Business Tax Tidbits You Need to Know About Right Now
With the abundance of complicated tax rules currently in place in the United Kingdom, it can be challenging to know strictly which ones apply to your business, which your hired accountancy practice needs to prioritise, and which types of taxes you’ll have to pay to Her Majesty’s Revenue & Customs (HMRC).
Here are a few business taxes you should check up on if you’re starting a business in the UK.
These taxes are paid on your business’s profits if you operate it as a sole proprietorship or on the gains and dividends if you run it as a limited company. Assuming you don’t have any other sources of taxable income, such as a salary from a job, you’ll have to pay income tax at the standard rate when your business makes more than £12,570 (2022/23 rates).
If your company is structured as limited, you could be taxed on your salary or any dividends from the company. Whether you pay income taxes and how much you pay depends on how much money you take out of the company.
Income taxes are paid on your salary if it exceeds £12,570 (standard rate for 2022/23); you’re under 75 years old and have no other sources of taxable income based on 2022 or 2023 rates. If you work part-time and run your own company – you may begin paying income tax once your salary reaches £2,000.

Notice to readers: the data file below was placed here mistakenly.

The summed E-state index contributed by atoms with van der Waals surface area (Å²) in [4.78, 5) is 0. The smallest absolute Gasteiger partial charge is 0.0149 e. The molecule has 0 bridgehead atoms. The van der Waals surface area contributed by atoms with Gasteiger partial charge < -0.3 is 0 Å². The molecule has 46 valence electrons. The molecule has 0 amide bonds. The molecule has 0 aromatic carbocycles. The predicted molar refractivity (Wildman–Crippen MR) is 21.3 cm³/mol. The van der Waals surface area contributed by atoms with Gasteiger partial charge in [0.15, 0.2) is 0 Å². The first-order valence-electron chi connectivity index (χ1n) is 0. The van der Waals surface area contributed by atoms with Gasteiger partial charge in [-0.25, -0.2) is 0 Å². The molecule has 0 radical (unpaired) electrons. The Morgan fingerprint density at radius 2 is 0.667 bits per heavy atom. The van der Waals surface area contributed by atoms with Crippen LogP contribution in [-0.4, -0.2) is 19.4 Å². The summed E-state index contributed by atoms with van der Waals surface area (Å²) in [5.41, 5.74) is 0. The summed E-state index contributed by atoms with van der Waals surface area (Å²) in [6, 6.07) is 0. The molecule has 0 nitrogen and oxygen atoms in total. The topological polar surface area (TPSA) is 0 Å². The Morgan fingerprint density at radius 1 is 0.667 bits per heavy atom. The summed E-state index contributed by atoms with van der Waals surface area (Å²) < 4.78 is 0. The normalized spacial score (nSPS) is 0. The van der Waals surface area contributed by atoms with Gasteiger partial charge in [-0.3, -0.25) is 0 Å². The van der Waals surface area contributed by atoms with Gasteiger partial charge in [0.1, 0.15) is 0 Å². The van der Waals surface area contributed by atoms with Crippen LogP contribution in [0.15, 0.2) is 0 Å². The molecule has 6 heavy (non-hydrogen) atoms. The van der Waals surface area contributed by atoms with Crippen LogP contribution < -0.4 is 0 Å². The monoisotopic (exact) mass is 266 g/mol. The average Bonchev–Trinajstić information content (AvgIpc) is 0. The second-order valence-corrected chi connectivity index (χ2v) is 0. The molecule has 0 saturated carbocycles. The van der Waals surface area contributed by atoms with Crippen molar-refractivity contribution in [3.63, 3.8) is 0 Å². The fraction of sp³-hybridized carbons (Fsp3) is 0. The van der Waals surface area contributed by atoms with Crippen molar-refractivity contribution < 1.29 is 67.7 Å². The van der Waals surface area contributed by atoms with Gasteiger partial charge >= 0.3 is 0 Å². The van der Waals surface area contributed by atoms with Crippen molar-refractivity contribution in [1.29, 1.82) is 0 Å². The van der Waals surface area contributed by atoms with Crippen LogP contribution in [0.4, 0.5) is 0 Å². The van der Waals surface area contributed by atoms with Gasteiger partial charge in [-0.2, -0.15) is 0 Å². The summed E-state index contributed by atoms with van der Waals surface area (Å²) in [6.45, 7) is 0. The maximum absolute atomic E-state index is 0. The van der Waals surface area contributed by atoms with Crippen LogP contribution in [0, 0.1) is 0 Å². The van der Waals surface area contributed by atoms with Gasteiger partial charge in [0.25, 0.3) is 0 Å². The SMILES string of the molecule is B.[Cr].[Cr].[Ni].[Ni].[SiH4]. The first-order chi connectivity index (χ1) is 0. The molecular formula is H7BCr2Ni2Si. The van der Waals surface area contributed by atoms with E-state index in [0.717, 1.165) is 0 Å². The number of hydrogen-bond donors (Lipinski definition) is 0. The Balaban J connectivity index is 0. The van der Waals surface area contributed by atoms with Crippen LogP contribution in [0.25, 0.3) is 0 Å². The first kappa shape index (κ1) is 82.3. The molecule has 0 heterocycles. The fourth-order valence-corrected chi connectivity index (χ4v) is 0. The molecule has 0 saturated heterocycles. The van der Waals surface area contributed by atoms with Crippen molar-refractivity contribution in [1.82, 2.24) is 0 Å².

If your business pays your income taxes through PAYE (Pay As You Earn) deductions, the total amount paid through PAYE is called National Insurance Contributions. National Insurance Contributions are not an additional tax; they simply collect income taxes through direct payments from employees and employers.
National Insurance is not a tax in the strict sense of the word but rather a compulsory contribution paid in exchange for benefits, such as access to the National Health Service (NHS). The government uses National Insurance to fund many public services.
If you have employees, you or your hired accountancy practice must pay Class 1 employee’s NI and Class 1 employer’s NI and any applicable redundancy payments or holiday pay. Those self-employed have to pay Class 2 NI (unless the business’s profits are under the Small Profits Threshold ) and Class 4 NI. Class 2 NI tax will be £3.05 per week; Class 4 NI will start at £9,880 and rise to £50,270, where it will be 11% and 3%. The rates will then increase to 13.25% for pay between £50,270 and £162,000 and 3.25% on any additional income over £162,000.
Businesses registered limited companies pay corporation tax on their profits. Compared to personal income tax, there are no tax allowances for limited companies, meaning that it does not matter if a limited company makes a loss. Once a limited company makes a profit, it will start paying corporation tax until it loses another.
This particular tax will be 19 per cent for the year 2022/23, and the rate will increase to 25 percent when profits are over £250,000.
Sole traders do not pay corporation tax.
When running a business, never forget to pay your income, national insurance, and corporation taxes to ensure everything is in working order. Consequences for non-compliance include steep fines and even lengthy jail time! To ensure your accounting department or the accountancy practice you hired has all these squared away!
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